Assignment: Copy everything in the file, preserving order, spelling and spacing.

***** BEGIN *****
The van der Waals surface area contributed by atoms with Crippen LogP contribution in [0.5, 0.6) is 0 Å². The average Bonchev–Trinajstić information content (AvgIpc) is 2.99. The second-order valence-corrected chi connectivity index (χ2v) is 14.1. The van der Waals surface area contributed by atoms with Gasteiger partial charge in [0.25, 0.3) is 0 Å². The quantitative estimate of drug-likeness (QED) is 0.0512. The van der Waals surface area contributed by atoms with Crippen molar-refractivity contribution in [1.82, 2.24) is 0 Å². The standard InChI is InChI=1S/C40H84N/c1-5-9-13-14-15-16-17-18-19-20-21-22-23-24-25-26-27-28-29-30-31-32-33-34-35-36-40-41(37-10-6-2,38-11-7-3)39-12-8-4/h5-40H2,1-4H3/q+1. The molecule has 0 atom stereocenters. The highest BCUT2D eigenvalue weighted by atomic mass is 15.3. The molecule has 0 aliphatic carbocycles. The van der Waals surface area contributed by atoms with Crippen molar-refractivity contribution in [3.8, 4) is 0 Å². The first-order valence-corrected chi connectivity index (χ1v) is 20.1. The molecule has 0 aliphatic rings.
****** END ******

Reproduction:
The van der Waals surface area contributed by atoms with Crippen LogP contribution in [0.5, 0.6) is 0 Å². The average Bonchev–Trinajstić information content (AvgIpc) is 2.99. The second-order valence-corrected chi connectivity index (χ2v) is 14.1. The van der Waals surface area contributed by atoms with Gasteiger partial charge in [0.25, 0.3) is 0 Å². The quantitative estimate of drug-likeness (QED) is 0.0512. The van der Waals surface area contributed by atoms with Crippen molar-refractivity contribution in [1.82, 2.24) is 0 Å². The standard InChI is InChI=1S/C40H84N/c1-5-9-13-14-15-16-17-18-19-20-21-22-23-24-25-26-27-28-29-30-31-32-33-34-35-36-40-41(37-10-6-2,38-11-7-3)39-12-8-4/h5-40H2,1-4H3/q+1. The molecule has 0 atom stereocenters. The highest BCUT2D eigenvalue weighted by atomic mass is 15.3. The molecule has 0 aliphatic carbocycles. The van der Waals surface area contributed by atoms with Crippen molar-refractivity contribution in [3.8, 4) is 0 Å². The first-order valence-corrected chi connectivity index (χ1v) is 20.1. The molecule has 0 aliphatic rings.